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THE HEBREW AND CHALDEE ROOTS OF THE OLD
CROSBY LOCKWOOD AND SON
7, STATIONERS' HALL COURT, LUDGATE HILL
ALTHOUGH there are several Hebrew Lexicons extant, some large and some small, some original and some translations or adaptations, it may be stated, without detracting in the least from the respective merits of the works which have hitherto appeared, that, as far as regards the Hebrew-English Dictionaries, the old ones are incompatible with the present approved system of modern study, whilst the modern, which were published with a view to cheapness, are incomplete and deficient. Some of them pretend to be translations from the best German works; but the originals have been, either from doctrinal motives or those of economy, shorn and cut down to that extent, that the term mutilated may be appropriated to them more fairly than "abridged."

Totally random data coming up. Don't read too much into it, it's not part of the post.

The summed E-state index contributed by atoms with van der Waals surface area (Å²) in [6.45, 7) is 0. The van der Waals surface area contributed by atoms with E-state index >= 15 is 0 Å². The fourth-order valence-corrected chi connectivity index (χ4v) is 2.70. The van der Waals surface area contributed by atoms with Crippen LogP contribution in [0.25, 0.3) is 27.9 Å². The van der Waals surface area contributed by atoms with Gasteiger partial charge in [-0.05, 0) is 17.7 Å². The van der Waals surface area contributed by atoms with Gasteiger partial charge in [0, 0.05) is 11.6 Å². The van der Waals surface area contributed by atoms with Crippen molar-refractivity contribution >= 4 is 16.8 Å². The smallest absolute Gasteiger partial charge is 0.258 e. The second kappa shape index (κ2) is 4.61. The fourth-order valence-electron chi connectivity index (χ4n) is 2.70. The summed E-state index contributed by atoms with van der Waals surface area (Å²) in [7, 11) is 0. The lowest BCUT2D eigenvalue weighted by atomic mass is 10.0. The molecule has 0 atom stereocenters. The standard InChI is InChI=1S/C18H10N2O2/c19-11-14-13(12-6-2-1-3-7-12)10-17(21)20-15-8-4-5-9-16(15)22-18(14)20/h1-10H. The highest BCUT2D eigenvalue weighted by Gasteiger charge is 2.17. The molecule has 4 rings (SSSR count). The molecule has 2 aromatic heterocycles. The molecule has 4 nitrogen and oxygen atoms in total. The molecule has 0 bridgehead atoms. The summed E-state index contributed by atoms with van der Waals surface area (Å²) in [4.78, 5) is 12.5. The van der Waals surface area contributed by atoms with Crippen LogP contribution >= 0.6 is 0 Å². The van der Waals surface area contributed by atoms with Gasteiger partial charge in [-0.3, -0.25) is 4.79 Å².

In no language are found words and roots with so various, and not unfrequently opposite significations, as in the Hebrew, besides the peculiarities in that remarkable tongue arising from the various paradigms. It ought also to be remembered, that the great standard by which the principle of the language is judged rests upon the twenty-four books of the Old Testament Scriptures; by them we are guided in our estimate, valuation